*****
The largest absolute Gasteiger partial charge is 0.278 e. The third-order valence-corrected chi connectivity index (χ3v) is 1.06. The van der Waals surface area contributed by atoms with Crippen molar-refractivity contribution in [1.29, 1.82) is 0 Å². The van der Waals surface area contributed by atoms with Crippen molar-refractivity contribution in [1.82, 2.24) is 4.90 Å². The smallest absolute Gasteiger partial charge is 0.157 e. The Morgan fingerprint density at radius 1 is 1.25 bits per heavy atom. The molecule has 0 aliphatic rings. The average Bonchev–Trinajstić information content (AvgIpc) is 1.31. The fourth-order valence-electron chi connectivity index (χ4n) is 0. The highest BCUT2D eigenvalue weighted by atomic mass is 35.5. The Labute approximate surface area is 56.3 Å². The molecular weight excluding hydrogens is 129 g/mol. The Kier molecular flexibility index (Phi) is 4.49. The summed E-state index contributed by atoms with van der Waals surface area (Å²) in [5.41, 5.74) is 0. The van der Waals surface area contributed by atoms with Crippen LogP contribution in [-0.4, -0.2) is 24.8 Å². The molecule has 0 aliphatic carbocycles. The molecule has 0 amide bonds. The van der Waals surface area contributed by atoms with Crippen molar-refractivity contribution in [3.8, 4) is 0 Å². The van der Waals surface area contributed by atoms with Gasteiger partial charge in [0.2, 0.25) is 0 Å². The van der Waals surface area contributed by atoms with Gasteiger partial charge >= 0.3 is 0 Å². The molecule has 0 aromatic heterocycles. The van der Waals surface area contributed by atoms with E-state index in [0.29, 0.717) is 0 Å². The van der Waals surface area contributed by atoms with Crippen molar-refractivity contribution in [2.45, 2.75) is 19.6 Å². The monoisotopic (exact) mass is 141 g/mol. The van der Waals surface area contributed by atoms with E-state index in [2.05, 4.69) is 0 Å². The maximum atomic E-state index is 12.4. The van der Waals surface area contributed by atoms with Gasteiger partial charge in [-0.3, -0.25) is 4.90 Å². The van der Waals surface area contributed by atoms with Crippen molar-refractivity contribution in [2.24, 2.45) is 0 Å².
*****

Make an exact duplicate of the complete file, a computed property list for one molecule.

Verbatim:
The largest absolute Gasteiger partial charge is 0.278 e. The third-order valence-corrected chi connectivity index (χ3v) is 1.06. The van der Waals surface area contributed by atoms with Crippen molar-refractivity contribution in [1.29, 1.82) is 0 Å². The van der Waals surface area contributed by atoms with Crippen molar-refractivity contribution in [1.82, 2.24) is 4.90 Å². The smallest absolute Gasteiger partial charge is 0.157 e. The Morgan fingerprint density at radius 1 is 1.25 bits per heavy atom. The molecule has 0 aliphatic rings. The average Bonchev–Trinajstić information content (AvgIpc) is 1.31. The fourth-order valence-electron chi connectivity index (χ4n) is 0. The highest BCUT2D eigenvalue weighted by atomic mass is 35.5. The Labute approximate surface area is 56.3 Å². The molecular weight excluding hydrogens is 129 g/mol. The Kier molecular flexibility index (Phi) is 4.49. The summed E-state index contributed by atoms with van der Waals surface area (Å²) in [5.41, 5.74) is 0. The van der Waals surface area contributed by atoms with Crippen LogP contribution in [-0.4, -0.2) is 24.8 Å². The molecule has 0 aliphatic carbocycles. The molecule has 0 amide bonds. The van der Waals surface area contributed by atoms with Crippen molar-refractivity contribution in [3.8, 4) is 0 Å². The van der Waals surface area contributed by atoms with Gasteiger partial charge in [0.2, 0.25) is 0 Å². The van der Waals surface area contributed by atoms with Gasteiger partial charge >= 0.3 is 0 Å². The molecule has 0 aromatic heterocycles. The van der Waals surface area contributed by atoms with E-state index in [0.29, 0.717) is 0 Å². The van der Waals surface area contributed by atoms with Crippen molar-refractivity contribution in [2.45, 2.75) is 19.6 Å². The monoisotopic (exact) mass is 141 g/mol. The van der Waals surface area contributed by atoms with E-state index in [2.05, 4.69) is 0 Å². The maximum atomic E-state index is 12.4. The van der Waals surface area contributed by atoms with Gasteiger partial charge in [-0.3, -0.25) is 4.90 Å². The van der Waals surface area contributed by atoms with Crippen molar-refractivity contribution in [2.24, 2.45) is 0 Å².